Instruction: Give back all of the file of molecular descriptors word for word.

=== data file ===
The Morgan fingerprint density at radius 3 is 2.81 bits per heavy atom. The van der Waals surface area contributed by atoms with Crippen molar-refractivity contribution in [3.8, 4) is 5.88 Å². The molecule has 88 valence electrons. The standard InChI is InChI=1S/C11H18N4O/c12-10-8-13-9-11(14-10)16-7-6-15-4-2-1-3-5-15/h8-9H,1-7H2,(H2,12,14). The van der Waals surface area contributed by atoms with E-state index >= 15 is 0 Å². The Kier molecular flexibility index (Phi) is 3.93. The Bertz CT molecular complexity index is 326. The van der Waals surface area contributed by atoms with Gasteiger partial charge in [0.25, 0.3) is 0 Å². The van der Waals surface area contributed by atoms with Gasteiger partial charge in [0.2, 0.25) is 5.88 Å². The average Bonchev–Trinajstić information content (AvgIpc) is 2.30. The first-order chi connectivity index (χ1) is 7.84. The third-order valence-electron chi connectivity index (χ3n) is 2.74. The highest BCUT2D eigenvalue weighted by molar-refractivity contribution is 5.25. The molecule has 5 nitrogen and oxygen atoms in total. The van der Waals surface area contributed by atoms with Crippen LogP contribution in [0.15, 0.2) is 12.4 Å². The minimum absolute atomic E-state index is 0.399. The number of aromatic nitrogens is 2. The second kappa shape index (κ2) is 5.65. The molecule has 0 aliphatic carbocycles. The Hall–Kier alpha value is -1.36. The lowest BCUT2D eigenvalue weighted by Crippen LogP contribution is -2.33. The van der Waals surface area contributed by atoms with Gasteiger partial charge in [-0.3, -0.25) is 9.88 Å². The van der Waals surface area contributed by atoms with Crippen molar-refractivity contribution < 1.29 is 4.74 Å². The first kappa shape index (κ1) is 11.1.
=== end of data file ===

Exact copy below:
The Morgan fingerprint density at radius 3 is 2.81 bits per heavy atom. The van der Waals surface area contributed by atoms with Crippen molar-refractivity contribution in [3.8, 4) is 5.88 Å². The molecule has 88 valence electrons. The standard InChI is InChI=1S/C11H18N4O/c12-10-8-13-9-11(14-10)16-7-6-15-4-2-1-3-5-15/h8-9H,1-7H2,(H2,12,14). The van der Waals surface area contributed by atoms with E-state index >= 15 is 0 Å². The Kier molecular flexibility index (Phi) is 3.93. The Bertz CT molecular complexity index is 326. The van der Waals surface area contributed by atoms with Gasteiger partial charge in [0.25, 0.3) is 0 Å². The van der Waals surface area contributed by atoms with Gasteiger partial charge in [0.2, 0.25) is 5.88 Å². The average Bonchev–Trinajstić information content (AvgIpc) is 2.30. The first-order chi connectivity index (χ1) is 7.84. The third-order valence-electron chi connectivity index (χ3n) is 2.74. The highest BCUT2D eigenvalue weighted by molar-refractivity contribution is 5.25. The molecule has 5 nitrogen and oxygen atoms in total. The van der Waals surface area contributed by atoms with Crippen LogP contribution in [0.15, 0.2) is 12.4 Å². The minimum absolute atomic E-state index is 0.399. The number of aromatic nitrogens is 2. The second kappa shape index (κ2) is 5.65. The molecule has 0 aliphatic carbocycles. The Hall–Kier alpha value is -1.36. The lowest BCUT2D eigenvalue weighted by Crippen LogP contribution is -2.33. The van der Waals surface area contributed by atoms with Gasteiger partial charge in [-0.3, -0.25) is 9.88 Å². The van der Waals surface area contributed by atoms with Crippen molar-refractivity contribution < 1.29 is 4.74 Å². The first kappa shape index (κ1) is 11.1.